This chart allows him to compare these four metrics, across up to six cohort years, for students in their first academic year to see whether the cost of attendance has changed at a different rate compared to the students’ EFC or Grant Aid.
Now, he looks at the lower stacked bar chart, which is the “Cost of Attendance by Dimension.” He notices that this chart reports the same data as the upper chart except that it is disaggregated by the first dimension, which is “Enrollment Type.” The lower bar chart has a stacked bar for each of the dimension’s categories, which are First-time and Transfer-in, for each cohort represented.
The data represented in the chart are for the same four metrics: Cost of Attendance, EFC, Grant Aid, and Unmet Need.
Next, Amit clicks on the Race/ethnicity dimension and sees that the “Cost of Attendance by Dimension” bar chart disaggregates for each race/ethnicity category in each cohort.
To simplify the chart, Amit applies the Race/Ethnicity filter at the top of the dashboard to only include Black or African American, Hispanic, and White students, as he is currently focused on studying the three largest groups. He sees that the Cost of Attendance by Race/Ethnicity and the Average Cost of Attendance in the 1st Academic Year visual now includes only those three populations.
Other dimensions Amit can apply include attendance (which is full-time or part-time status), age group, gender, first-generation, GPA, Income, and Dependency.
Now, Amit looks at the data. Scanning across the race/ethnicity categories, he sees different bar heights, which tells him that the average cost of attendance varies by race/ethnicity group. He also scans across and sees different bar heights for unmet need, which tells him that some race/ethnicity groups have a much larger unmet need than other groups.
Besides adding a filter to reduce the amount of data showing, Amit can also click on one of the segments in the upper bar chart, or the corresponding item in the legend, which effects the bottom bar chart since these bar charts are linked.
For example, he clicks on an Unmet Need in the legend…
…which changes the linked bar chart to display only Unmet Need. This makes it easier to identify student groups with a higher unmet need.
As another example, Amit clicks on the Grant Aid segment in the legend, and it filters the lower bar chart to Grant Aid.
To remove that selection on the Cost of Attendance bar charts, Amit clicks on the “Cost of Attendance” icon in the legend.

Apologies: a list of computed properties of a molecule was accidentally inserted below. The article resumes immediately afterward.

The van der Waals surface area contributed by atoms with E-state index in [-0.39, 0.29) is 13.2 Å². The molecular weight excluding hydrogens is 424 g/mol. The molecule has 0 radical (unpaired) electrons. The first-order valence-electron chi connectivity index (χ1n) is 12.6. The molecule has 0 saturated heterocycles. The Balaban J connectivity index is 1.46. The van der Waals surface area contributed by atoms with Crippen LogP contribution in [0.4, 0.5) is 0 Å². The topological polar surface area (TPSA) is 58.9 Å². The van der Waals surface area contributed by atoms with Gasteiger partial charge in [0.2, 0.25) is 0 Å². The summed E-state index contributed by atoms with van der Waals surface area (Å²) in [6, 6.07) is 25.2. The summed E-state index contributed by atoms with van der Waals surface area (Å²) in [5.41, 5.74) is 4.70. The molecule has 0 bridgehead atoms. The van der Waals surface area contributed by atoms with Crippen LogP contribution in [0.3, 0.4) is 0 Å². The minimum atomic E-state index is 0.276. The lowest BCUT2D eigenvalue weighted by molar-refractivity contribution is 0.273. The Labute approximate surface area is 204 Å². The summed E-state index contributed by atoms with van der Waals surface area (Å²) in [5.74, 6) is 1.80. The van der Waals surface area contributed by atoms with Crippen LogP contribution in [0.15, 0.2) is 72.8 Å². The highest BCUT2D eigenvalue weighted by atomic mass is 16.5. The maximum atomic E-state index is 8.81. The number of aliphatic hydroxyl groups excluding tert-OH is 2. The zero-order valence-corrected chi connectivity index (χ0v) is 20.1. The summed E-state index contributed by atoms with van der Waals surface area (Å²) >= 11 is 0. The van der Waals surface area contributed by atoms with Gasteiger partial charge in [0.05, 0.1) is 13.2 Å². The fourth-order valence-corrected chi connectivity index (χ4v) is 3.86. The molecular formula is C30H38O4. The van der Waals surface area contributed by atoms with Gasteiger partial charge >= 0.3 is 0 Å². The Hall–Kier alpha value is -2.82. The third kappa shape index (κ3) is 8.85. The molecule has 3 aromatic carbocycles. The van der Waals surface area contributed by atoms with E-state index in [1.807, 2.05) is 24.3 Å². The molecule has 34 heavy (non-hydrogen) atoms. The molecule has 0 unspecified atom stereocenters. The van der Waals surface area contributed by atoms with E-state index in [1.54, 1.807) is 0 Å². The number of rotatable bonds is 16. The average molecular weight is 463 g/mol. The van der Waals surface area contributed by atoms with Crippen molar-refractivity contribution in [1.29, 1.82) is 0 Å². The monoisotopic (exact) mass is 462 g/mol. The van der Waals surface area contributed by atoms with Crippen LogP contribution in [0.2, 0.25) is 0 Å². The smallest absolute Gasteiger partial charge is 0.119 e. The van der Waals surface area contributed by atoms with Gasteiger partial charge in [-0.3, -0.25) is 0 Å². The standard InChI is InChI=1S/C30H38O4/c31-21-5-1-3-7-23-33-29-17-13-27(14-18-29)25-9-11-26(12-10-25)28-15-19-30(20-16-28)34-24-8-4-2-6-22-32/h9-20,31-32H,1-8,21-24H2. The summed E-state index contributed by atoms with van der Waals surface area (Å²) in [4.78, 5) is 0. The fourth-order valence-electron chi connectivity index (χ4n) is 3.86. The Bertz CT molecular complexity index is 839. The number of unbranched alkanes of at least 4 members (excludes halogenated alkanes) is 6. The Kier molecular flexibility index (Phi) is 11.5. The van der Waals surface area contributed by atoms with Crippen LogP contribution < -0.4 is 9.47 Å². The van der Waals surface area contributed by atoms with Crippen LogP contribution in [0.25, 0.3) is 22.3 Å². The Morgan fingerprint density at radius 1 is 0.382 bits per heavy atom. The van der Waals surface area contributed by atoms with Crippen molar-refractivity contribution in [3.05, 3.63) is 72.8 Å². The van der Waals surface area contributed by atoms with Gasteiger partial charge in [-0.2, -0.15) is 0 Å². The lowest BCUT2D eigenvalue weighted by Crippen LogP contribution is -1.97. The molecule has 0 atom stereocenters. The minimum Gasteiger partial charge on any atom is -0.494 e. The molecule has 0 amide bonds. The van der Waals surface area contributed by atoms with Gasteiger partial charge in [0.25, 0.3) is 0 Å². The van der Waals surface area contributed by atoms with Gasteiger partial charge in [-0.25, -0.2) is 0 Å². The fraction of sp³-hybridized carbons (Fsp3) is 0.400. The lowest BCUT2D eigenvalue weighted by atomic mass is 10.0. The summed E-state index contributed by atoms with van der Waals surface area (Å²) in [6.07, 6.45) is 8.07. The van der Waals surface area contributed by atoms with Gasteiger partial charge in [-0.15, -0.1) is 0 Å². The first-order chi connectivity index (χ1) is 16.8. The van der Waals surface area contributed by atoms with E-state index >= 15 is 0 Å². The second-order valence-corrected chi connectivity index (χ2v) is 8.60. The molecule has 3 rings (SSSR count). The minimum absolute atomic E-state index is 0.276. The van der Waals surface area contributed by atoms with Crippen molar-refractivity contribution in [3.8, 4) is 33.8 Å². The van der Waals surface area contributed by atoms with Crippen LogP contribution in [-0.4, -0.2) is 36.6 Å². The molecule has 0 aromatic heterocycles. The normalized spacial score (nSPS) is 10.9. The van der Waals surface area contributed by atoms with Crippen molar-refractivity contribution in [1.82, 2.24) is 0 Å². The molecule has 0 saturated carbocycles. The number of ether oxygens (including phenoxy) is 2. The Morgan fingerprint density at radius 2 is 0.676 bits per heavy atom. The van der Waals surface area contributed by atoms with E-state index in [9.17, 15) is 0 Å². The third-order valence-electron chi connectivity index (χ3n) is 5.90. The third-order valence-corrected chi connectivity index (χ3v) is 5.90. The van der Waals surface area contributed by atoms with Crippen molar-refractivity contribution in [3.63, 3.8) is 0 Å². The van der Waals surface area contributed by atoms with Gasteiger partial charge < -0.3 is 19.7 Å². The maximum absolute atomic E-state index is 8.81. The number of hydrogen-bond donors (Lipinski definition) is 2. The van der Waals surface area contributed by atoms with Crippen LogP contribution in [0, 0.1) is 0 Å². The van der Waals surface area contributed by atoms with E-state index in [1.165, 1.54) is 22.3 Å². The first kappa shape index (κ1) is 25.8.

To reset the dashboard back to the first academic year and remove any global filters, Amit scrolls to the top of the dashboard and clicks “Reset View.”
Amit scrolls back down the dashboard to find the second set of bar charts that are also linked to each other.
The upper chart is titled, “Share of Students with Unmet Need in the First Academic Year.”
The upper band represents students who are “over-aided,” meaning their aid package is more than their cost of attendance. For his institution, approximately 23% of students in their first academic year are over-aided for each of the three cohorts shown. The $1 to $500 band shows the percentage of students in their first academic year with an unmet need up to $500. For his institution, approximately 1% of students are in this band regardless of cohort. In the next band, approximately 9% of students in their first year have an unmet need between $501 and $2,500. In this band, approximately 11% of students in their first year have an unmet need between $2,501 and $5,000. This band represents first-year students with an unmet need between $5,001 and $15,000 regardless of cohort. And the last band represents first-year students with more than $15,000 of unmet need.
Now, he looks at the lower chart. By default, this data is disaggregated by the first dimension, which is Enrollment Type. The data in the lower bar chart defaults to the first category from the upper chart, which is over-aided students.
However, by clicking on another segment in the upper chart, or by clicking the corresponding icon in the legend, Amit can change that report to show any of the unmet need categories. Amit clicks on the bottom segment…
…and the lower bar changes to display those students with more than $15,000 of unmet need. This makes it easier to identify the student groups with the highest need.
Next, he changes the dimension to First-Generation to show how the lower bar chart changes to report those categories.
Now that Amit knows how to navigate the dashboard and read the data, he’s excited to get started exploring his institution’s data. To make the data even more robust, Amit decides to add the additional three cohorts’ information so that all six possible cohorts of data display. He will also explore other questions, including the unmet need of other race/ethnicities and small populations (those with small Ns).
In summary, the Financial Aid PDP dashboard provides critical information to help institutions…
…better understand the cost of attendance, expected family contribution, grant aid, and the unmet need of their students based on academic year enrolled.
Identify the characteristics of students with unmet need
And identify if there are equity gaps in cost of attendance and financial aid, including grant aid and unmet need.